16 November 2012 03:10 [Source: ICIS news]
By Helen Yan
SINGAPORE (ICIS)--Asia’s spot styrene butadiene rubber (SBR) prices may continue falling in the weeks ahead on lacklustre demand amid ample supply, and with slumping values of feedstock butadiene (BD) providing a further drag, industry sources said on Friday.
Non-oil grade 1502 SBR prices have shed $150/tonne from a month ago to $2,300-2,350/tonne (€1,794-1,833/tonne) CIF (cost, insurance and freight) China on 14 November, according to ICIS data.
“We expect demand for SBR to remain weak because of the slowdown in the global automotive sector,” said a northeast Asian producer.
Asia has been on the receiving end of excess SBR supply from Europe, where the downstream automotive industry is on a slump as the eurozone continues to struggle with a prolonged debt crisis, industry sources said.
“We are facing increasing competition from European suppliers as they are diverting their surplus SBR stocks to Asia,” the northeast Asia SBR producer said.
SBR is mostly used in the manufacture of tyres for the automotive sector. The tyre industry has been seeing significant decline in sales, in line with the poor vehicle market amid the global economic slowdown.
In Europe, global automakers such as General Motors, Ford Motor and Peugeot have announced plans to cut production via shutting down some of their assembly lines to reduce costs, spelling massive job cuts, as the deepening eurozone debt crisis has been eroding demand.
General Motors is expected to cut 2,600 jobs in Europe by end-2012, while Ford Motor plans to shut two plants in England next year and one in Belgium in 2014, cutting 6,200 jobs. Peugeot, on the other hand, is eliminating 8,000 positions and closing a factory near Paris.
In the US, tyre producer Goodyear Tire & Rubber Co plans to cut 200 jobs at its tyre plant in Fayetteville, North Carolina, according to local media reports. The Goodyear plant, which employs 2,750 staff, produces replacement tyres for passenger vehicles and light trucks.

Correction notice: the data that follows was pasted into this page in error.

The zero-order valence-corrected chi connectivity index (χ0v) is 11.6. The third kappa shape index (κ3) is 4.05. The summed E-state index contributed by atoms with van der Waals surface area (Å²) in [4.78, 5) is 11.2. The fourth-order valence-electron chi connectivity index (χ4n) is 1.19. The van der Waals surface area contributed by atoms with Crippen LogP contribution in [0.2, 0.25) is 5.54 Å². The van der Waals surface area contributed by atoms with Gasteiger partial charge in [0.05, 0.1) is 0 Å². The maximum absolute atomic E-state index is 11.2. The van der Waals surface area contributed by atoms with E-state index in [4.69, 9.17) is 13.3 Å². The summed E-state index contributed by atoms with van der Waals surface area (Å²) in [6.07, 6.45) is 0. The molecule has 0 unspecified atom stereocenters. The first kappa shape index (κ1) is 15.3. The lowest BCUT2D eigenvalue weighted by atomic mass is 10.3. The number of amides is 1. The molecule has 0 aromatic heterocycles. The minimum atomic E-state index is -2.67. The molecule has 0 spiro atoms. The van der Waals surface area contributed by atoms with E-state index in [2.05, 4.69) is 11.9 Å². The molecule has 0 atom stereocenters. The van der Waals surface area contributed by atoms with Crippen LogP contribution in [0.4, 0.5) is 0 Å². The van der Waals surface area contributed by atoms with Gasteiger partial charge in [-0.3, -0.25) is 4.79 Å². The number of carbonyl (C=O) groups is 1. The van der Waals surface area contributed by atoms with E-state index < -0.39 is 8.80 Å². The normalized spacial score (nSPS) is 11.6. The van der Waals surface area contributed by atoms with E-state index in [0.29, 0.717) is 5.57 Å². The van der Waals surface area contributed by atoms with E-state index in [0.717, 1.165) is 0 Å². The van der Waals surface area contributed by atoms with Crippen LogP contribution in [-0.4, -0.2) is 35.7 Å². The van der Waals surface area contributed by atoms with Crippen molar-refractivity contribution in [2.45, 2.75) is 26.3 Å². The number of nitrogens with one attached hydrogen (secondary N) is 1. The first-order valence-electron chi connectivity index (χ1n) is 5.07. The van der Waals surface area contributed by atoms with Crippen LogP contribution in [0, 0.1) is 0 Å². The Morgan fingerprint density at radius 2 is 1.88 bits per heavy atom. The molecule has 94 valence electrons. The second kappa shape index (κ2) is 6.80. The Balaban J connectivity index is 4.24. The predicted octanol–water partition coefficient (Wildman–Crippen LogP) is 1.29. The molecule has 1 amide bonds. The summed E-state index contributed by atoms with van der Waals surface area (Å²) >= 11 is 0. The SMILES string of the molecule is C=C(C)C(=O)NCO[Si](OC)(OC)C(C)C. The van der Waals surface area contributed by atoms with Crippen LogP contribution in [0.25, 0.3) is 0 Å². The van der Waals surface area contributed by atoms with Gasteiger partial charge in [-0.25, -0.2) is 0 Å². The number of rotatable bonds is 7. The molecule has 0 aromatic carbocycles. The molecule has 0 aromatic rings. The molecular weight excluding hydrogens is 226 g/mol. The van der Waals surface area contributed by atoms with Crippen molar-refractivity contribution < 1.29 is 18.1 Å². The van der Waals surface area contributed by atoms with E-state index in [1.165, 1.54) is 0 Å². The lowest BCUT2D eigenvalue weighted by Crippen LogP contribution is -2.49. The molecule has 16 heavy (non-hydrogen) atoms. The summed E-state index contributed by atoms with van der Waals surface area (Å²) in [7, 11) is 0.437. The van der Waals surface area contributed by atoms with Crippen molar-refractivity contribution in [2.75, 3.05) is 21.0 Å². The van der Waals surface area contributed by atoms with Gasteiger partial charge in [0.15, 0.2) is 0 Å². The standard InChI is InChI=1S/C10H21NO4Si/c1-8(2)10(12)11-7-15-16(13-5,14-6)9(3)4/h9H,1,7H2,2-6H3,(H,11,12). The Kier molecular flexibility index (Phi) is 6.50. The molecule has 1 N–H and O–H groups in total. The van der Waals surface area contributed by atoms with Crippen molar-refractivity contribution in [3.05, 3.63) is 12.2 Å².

Daily production at the plant has been cut to 29,000 tyres from 38,000 previously, according to the United Steelworkers of America.
Meanwhile, a territorial dispute between China and Japan over some uninhabited islands in the East China Sea is taking a toll on the Chinese automotive industry.
Japan’s carmakers such as Toyota, Nissan and Honda that have China operations are being forced to cut production as Chinese consumers are now refusing to buy Japanese brands.
Sales of Japanese passenger cars in China slumped by 59.4% year-on-year in October to 98,900, according to the China Association of Automobile Manufacturers.
On a month-on-month basis, Japanese passenger vehicle sales in China fell by 38.2% in October from September, the industry group said.
China is the biggest car market in the world and is considered a major tyre production centre.
But in view of the overall weakness in the global automotive market, tyre factories in China have been running at reduced rates, leading to lower consumption of raw material SBR.
“Demand from the downstream tyre makers is weak and as SBR suppliers have to clear their stocks before the end of the fiscal year, we can expect SBR prices to fall lower,” a Chinese SBR producer said.
Falling prices feedstock BD are also weighing on the SBR market. BD comprises about 70% of composition and production costs of SBR.
Asia’s BD prices were at $1,650-1,700/tonne CFR northeast (NE) Asia in the week ended 9 November, down by more than $200/tonne since mid-October, according to ICIS data.
“With the feedstock BD prices in decline, it may be difficult for the SBR prices to rebound in the near term,” an industry source said.
($1 = €0.78)
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